MLZ is a cooperation between:> Technische Universität München> Helmholtz-Zentrum Geesthacht> Forschungszentrum Jülich
NEPOMUC provides a high-intensity low-energy positron beam for applications in solid state and surface physics as well as for fundamental research in nuclear and atomic physics. The intensity amounts to > 109 moderated positrons per second at a beam energy of E = 1 keV.
At NEPOMUC, the positrons are generated by pair production from absorption of high-energy prompt gamma-rays after thermal neutron capture in cadmium (Cd) . A cadmium cap is mounted inside the tip of the inclined beam tube SR11. The released high-energy gamma-radiation is converted into positron – electron pairs in a structure of platinum foils which is mounted inside the cadmium cap. Positive high voltage is applied in order to extract the moderated positrons. The positron beam is magnetically guided in a solenoid field of typically 7 mT.
After upgrading NEPOMUC, 80 % 113Cd enriched cadmium is used as neutron-gamma-converter which has a projected lifetime of 25 years of reactor operation  and an intensity of > 109 moderated positrons per second has been achieved .
The remoderation device of NEPOMUC  enhances the brightness of the positron beam and hence enables positron experiments which are highly resolved in space or/and in the time domain. The remoderator is based on the stochastic positron cooling in a W(110) single crystal and reemission of thermalised positrons into the vacuum with discrete energy. For most of the measurements the brightness enhanced positron beam is used. However, there are also experiments which do not depend on a high phase space density but need the full intensity of the primary beam. Therefore, the primary beam can also be used unaltered via two beam switches e.g. for experiments at the open beam port.
By the central, fivefold beam switch the positron beam is delivered to one of the five experiment beam lines. Currently, at these beam lines four instruments are permanently installed:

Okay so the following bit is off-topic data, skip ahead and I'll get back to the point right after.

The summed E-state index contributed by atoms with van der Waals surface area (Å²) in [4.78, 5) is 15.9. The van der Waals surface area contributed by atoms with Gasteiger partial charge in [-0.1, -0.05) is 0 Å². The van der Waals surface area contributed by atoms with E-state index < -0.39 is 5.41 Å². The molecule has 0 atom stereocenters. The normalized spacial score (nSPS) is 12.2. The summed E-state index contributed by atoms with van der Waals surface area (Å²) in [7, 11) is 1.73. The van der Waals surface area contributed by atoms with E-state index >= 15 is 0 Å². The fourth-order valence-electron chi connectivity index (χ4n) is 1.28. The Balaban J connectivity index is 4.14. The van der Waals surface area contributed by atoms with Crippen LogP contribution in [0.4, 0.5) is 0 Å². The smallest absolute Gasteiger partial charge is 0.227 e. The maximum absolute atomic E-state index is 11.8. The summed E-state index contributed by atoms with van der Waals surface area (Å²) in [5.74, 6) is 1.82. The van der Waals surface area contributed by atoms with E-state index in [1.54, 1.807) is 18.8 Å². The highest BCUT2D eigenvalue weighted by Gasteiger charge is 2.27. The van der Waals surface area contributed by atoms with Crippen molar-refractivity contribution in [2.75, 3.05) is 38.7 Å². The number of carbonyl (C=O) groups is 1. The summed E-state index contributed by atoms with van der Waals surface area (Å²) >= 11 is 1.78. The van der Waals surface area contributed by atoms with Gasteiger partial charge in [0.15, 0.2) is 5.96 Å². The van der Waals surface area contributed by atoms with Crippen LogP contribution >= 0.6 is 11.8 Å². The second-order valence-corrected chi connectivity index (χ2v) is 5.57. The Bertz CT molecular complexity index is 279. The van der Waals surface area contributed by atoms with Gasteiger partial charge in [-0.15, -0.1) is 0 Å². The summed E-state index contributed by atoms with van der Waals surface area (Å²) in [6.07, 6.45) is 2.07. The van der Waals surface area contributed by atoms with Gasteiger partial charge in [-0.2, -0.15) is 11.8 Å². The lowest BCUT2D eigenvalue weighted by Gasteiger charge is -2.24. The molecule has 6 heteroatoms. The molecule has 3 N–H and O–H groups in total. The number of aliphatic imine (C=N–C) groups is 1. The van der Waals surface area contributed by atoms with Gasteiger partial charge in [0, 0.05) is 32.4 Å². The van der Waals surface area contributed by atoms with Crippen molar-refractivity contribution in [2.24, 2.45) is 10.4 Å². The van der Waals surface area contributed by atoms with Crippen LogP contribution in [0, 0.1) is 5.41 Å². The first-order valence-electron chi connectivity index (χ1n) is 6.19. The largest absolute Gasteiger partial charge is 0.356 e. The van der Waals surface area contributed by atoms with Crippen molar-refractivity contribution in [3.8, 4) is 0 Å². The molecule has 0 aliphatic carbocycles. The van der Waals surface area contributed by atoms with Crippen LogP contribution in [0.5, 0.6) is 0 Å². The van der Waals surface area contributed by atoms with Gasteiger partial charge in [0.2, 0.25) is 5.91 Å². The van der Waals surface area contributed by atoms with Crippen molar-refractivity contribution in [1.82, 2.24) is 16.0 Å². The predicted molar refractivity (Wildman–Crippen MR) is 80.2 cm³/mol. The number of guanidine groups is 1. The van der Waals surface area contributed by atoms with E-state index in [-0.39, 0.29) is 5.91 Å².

The fifth beam line is for the multi-purpose open beam port (OP) which is used for transportable shortterm experimental set-ups.
 Hugenschmidt, C. et al., Nucl. Inst. Meth. A, 593(3), 616-618 (2008).
 Hugenschmidt, C. et al., New J. Phys., 14(5), 055027 (2012).
 Hugenschmidt, C. et al., J. Phys.: Conf. Ser., 505(1), 012029 (2014).
 Piochacz, C. et al., Appl. Surf. Sci., 255(1), 98-100 (2008).
Key values of the primary positron beam
Key values of the remoderated positron beam
Some examples and typical applications are listed on the TUM physics department's webpage of Positron Physics.
The Ps ion – A leptonic three body system
The negative positronium ion Ps– is a bound system consisting of two electrons and a positron.
The positron – an ideal microprobe for defects
A positron implanted into a solid thermalizes rapidly and then diffuses in the bulk until it annihilates with valence or core electrons. In a defect free lattice, this diffusion process lasts around 100 ps, during this period the positron typically covers a distance of 100 nm in a random walk.
Monoenergetic positrons and thin layers
Positrons have numerously proven their enormous sensitivity for the non-destructive detection of defects. By experiments performed at NEPOMUC it could be shown that also metallic agglomerations can be characterized with highest sensitivity.
Dr. Christoph Hugenschmidt
Find the latest publications regarding NEPOMUC in our publication database iMPULSE:
Heinz Maier-Leibnitz Zentrum. (2015). NEPOMUC: Neutron induced positron source Munich. Journal of large-scale research facilities, 1, A22. http://dx.doi.org/10.17815/jlsrf-1-49
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